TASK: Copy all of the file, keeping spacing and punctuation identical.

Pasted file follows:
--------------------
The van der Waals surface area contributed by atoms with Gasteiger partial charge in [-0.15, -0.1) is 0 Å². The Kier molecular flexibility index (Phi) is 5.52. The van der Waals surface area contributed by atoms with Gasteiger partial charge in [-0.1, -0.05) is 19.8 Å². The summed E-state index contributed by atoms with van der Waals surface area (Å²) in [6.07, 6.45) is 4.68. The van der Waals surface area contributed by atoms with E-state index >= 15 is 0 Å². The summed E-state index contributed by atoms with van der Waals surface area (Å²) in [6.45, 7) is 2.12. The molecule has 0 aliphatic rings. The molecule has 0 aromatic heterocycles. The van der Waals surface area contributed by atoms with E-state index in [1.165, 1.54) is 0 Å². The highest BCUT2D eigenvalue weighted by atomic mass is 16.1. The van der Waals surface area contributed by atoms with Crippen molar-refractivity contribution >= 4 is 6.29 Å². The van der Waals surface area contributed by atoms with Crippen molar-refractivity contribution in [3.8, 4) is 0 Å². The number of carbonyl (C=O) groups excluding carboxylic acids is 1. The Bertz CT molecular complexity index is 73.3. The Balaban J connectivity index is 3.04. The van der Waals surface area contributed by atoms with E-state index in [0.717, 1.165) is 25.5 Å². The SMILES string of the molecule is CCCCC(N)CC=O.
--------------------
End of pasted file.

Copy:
The van der Waals surface area contributed by atoms with Gasteiger partial charge in [-0.15, -0.1) is 0 Å². The Kier molecular flexibility index (Phi) is 5.52. The van der Waals surface area contributed by atoms with Gasteiger partial charge in [-0.1, -0.05) is 19.8 Å². The summed E-state index contributed by atoms with van der Waals surface area (Å²) in [6.07, 6.45) is 4.68. The van der Waals surface area contributed by atoms with E-state index >= 15 is 0 Å². The summed E-state index contributed by atoms with van der Waals surface area (Å²) in [6.45, 7) is 2.12. The molecule has 0 aliphatic rings. The molecule has 0 aromatic heterocycles. The van der Waals surface area contributed by atoms with E-state index in [1.165, 1.54) is 0 Å². The highest BCUT2D eigenvalue weighted by atomic mass is 16.1. The van der Waals surface area contributed by atoms with Crippen molar-refractivity contribution >= 4 is 6.29 Å². The van der Waals surface area contributed by atoms with Crippen molar-refractivity contribution in [3.8, 4) is 0 Å². The number of carbonyl (C=O) groups excluding carboxylic acids is 1. The Bertz CT molecular complexity index is 73.3. The Balaban J connectivity index is 3.04. The van der Waals surface area contributed by atoms with E-state index in [0.717, 1.165) is 25.5 Å². The SMILES string of the molecule is CCCCC(N)CC=O.